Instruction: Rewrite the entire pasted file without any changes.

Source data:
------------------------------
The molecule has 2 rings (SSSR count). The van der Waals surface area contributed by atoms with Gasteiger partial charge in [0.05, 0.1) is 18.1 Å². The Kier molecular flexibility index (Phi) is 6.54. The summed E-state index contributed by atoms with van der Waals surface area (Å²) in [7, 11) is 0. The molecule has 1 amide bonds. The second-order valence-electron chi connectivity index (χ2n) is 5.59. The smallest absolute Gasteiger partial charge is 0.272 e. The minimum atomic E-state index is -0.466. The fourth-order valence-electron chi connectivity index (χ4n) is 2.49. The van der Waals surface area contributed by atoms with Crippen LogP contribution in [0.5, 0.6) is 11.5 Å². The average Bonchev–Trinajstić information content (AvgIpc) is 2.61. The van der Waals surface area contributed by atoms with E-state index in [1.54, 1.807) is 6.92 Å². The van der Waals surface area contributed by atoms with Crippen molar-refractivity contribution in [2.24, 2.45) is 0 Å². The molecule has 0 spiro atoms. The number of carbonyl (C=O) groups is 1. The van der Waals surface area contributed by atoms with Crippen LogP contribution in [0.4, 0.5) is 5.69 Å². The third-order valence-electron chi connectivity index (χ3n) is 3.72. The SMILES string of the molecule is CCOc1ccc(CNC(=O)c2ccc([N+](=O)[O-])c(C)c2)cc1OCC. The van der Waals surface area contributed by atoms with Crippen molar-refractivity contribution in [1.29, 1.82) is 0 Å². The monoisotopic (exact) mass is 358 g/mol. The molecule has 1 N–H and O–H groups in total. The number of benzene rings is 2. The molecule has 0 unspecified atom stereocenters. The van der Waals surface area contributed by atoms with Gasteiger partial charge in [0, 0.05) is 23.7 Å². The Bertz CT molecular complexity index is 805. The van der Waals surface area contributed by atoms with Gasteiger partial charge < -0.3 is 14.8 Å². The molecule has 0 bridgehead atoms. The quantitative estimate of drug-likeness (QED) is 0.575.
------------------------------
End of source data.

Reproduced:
The molecule has 2 rings (SSSR count). The van der Waals surface area contributed by atoms with Gasteiger partial charge in [0.05, 0.1) is 18.1 Å². The Kier molecular flexibility index (Phi) is 6.54. The summed E-state index contributed by atoms with van der Waals surface area (Å²) in [7, 11) is 0. The molecule has 1 amide bonds. The second-order valence-electron chi connectivity index (χ2n) is 5.59. The smallest absolute Gasteiger partial charge is 0.272 e. The minimum atomic E-state index is -0.466. The fourth-order valence-electron chi connectivity index (χ4n) is 2.49. The van der Waals surface area contributed by atoms with Crippen LogP contribution in [0.5, 0.6) is 11.5 Å². The average Bonchev–Trinajstić information content (AvgIpc) is 2.61. The van der Waals surface area contributed by atoms with E-state index in [1.54, 1.807) is 6.92 Å². The van der Waals surface area contributed by atoms with Crippen molar-refractivity contribution in [2.24, 2.45) is 0 Å². The molecule has 0 spiro atoms. The number of carbonyl (C=O) groups is 1. The van der Waals surface area contributed by atoms with Crippen LogP contribution in [0.4, 0.5) is 5.69 Å². The third-order valence-electron chi connectivity index (χ3n) is 3.72. The SMILES string of the molecule is CCOc1ccc(CNC(=O)c2ccc([N+](=O)[O-])c(C)c2)cc1OCC. The van der Waals surface area contributed by atoms with Crippen molar-refractivity contribution in [1.29, 1.82) is 0 Å². The monoisotopic (exact) mass is 358 g/mol. The molecule has 1 N–H and O–H groups in total. The number of benzene rings is 2. The molecule has 0 unspecified atom stereocenters. The van der Waals surface area contributed by atoms with Gasteiger partial charge in [0, 0.05) is 23.7 Å². The Bertz CT molecular complexity index is 805. The van der Waals surface area contributed by atoms with Gasteiger partial charge < -0.3 is 14.8 Å². The molecule has 0 bridgehead atoms. The quantitative estimate of drug-likeness (QED) is 0.575.